Locks of Love is an organization that takes donated real hair and transforms it into wigs for children who are not able to grow their own hair due to chemo treatments. The hair collected is donated to children 18 years of age and under. One student at AHS who decided to donate was junior Victoria Ko. “My hair was really long and I wanted a change,” Victoria Ko said. “When I realized my hair was

long enough to donate it, I decided to do that.” The organization has various requirements that must be followed when donating hair. It is preferred that hair is at least 10 inches long and has not be treated by chemicals found in hair dye. The length requirement is set because most girls that receive the wigs wish to have longer hair. Hair that is under 10 inches can be used but will only be used to make wigs preferably for boys. Since you must send the locks to the organization, the hair can be cut at any hair salon. The hair stylist have to either braid or pull back the hair into a ponytail. “I went to Hair Cuttery to get my hair cut. They put my hair in a ponytail and then cut it above the hair tie,” Ko said. Sending ones locks to the foundation is a simple but selfless act. If you would like to donate your hair visit www. Junior Victoria Ko donated her hair locksoflove.org for more information.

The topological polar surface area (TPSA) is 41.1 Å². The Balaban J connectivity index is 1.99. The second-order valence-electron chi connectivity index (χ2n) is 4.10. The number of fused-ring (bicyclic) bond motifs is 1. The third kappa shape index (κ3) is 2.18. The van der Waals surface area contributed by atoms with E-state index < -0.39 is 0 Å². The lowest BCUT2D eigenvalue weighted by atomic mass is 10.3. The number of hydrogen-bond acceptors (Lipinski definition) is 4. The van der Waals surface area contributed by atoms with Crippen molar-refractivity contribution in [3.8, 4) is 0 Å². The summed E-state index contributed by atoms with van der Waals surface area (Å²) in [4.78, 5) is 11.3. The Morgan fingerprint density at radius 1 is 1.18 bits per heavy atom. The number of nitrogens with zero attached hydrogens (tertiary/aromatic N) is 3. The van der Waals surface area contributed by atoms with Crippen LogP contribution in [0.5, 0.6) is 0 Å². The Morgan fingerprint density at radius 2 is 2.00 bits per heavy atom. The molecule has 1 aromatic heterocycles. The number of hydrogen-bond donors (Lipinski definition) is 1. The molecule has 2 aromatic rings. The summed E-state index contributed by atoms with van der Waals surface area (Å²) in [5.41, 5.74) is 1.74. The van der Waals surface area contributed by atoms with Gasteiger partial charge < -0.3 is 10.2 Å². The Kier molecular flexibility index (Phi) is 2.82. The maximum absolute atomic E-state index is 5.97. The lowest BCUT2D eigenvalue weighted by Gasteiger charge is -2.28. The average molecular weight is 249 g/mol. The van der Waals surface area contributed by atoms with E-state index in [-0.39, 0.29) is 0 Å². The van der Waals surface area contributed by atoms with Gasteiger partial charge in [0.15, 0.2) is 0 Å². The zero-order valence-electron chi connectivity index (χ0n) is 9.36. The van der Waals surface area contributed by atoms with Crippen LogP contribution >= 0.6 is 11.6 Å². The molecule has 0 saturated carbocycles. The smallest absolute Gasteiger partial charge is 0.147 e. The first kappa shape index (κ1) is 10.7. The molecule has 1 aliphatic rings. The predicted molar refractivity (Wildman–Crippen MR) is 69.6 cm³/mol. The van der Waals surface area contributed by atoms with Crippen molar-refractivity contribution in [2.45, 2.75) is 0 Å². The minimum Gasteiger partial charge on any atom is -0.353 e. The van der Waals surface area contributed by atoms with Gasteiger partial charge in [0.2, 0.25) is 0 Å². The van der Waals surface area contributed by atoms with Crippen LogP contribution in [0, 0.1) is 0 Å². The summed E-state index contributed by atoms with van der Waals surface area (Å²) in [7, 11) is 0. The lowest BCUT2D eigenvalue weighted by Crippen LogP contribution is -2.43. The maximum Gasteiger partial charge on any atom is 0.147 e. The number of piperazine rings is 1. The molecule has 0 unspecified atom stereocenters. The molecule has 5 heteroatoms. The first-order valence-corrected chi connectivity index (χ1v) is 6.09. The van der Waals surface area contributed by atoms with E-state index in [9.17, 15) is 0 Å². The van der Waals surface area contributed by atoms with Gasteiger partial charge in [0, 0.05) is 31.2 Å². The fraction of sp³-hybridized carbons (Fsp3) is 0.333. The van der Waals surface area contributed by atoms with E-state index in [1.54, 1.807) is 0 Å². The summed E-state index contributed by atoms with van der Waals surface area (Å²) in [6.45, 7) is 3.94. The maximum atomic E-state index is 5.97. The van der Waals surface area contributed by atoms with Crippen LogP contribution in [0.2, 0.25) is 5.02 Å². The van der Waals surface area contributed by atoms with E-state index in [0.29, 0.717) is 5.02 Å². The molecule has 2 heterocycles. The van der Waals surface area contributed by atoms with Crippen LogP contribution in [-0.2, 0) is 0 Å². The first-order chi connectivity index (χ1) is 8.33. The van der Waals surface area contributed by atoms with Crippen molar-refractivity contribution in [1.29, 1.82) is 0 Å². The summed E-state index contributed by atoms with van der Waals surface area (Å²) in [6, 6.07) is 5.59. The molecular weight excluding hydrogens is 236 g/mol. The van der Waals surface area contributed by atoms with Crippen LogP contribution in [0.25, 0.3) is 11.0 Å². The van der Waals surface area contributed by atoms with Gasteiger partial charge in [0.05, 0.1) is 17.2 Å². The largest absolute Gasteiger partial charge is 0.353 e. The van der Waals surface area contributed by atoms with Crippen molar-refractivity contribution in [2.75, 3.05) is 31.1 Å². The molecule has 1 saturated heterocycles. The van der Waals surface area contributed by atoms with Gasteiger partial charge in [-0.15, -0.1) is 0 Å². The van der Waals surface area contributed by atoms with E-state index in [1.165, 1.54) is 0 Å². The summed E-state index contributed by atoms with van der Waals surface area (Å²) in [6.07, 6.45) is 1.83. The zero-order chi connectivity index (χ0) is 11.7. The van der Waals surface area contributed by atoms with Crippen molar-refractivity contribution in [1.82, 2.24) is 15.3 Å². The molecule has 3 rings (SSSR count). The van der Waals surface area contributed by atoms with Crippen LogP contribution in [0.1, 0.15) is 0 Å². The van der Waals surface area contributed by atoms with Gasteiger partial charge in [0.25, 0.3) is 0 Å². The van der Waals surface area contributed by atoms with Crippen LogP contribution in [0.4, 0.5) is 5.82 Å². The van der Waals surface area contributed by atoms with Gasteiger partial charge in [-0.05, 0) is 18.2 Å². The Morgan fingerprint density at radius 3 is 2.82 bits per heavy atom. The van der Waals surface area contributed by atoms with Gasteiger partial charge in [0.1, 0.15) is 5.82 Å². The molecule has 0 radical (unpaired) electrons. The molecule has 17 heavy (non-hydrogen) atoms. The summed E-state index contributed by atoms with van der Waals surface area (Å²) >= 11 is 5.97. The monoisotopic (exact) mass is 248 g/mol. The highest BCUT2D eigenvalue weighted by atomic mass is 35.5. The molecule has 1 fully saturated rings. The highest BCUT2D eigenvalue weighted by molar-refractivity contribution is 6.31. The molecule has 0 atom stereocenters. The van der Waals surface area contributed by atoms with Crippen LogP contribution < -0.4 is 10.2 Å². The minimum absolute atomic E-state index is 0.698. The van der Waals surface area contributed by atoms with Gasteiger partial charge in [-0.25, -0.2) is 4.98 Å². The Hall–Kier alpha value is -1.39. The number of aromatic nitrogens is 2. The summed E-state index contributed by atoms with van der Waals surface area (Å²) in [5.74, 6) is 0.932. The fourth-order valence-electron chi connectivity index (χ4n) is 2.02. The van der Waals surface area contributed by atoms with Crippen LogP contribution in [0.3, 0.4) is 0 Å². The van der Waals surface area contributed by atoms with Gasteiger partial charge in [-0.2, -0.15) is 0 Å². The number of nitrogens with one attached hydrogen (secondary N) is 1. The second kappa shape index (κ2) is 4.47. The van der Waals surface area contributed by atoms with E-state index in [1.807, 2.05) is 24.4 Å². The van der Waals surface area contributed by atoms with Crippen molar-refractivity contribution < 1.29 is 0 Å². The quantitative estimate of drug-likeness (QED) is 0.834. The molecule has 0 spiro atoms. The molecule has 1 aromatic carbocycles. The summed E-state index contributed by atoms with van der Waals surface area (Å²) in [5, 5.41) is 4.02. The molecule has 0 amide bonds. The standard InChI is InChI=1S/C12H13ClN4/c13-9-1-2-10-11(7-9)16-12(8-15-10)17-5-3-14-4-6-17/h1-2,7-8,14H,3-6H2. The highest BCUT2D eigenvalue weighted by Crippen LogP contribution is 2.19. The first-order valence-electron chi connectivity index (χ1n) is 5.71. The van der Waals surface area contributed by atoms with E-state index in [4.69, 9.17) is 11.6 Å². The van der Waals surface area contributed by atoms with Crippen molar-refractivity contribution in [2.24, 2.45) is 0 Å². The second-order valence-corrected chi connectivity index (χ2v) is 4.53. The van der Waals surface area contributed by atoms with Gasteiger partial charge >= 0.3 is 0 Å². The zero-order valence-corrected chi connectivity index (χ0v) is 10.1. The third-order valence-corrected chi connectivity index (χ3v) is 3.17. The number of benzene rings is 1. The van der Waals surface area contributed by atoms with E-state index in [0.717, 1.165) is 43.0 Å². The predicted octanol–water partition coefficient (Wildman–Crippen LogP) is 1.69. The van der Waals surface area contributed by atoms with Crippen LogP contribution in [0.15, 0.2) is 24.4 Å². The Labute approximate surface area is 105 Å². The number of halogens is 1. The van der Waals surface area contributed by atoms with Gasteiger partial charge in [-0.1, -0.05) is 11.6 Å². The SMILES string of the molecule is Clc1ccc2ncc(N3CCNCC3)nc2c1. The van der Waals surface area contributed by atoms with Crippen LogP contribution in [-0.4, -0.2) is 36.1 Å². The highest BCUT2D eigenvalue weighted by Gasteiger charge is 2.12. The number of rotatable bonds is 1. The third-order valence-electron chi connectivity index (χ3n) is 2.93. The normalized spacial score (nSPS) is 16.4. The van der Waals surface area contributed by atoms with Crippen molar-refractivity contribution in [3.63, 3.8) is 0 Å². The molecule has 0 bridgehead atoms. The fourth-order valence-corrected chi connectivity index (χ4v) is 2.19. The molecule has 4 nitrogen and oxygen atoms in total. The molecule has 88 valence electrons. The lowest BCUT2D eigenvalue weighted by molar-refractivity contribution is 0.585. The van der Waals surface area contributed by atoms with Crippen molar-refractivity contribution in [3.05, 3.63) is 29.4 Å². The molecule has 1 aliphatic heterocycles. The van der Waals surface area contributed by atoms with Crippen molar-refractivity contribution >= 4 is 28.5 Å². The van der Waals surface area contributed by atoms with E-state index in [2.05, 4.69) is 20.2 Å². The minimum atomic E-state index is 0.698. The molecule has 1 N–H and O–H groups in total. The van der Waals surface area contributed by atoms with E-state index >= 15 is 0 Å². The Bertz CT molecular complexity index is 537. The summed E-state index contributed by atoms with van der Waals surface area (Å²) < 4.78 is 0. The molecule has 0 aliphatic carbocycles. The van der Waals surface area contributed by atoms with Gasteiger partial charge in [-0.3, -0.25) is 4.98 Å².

to Locks of Love within the past few months

KELLY OBRIEN

AHS student donated to the organization for cancer patients


HEALTH

Oct. 21, 2009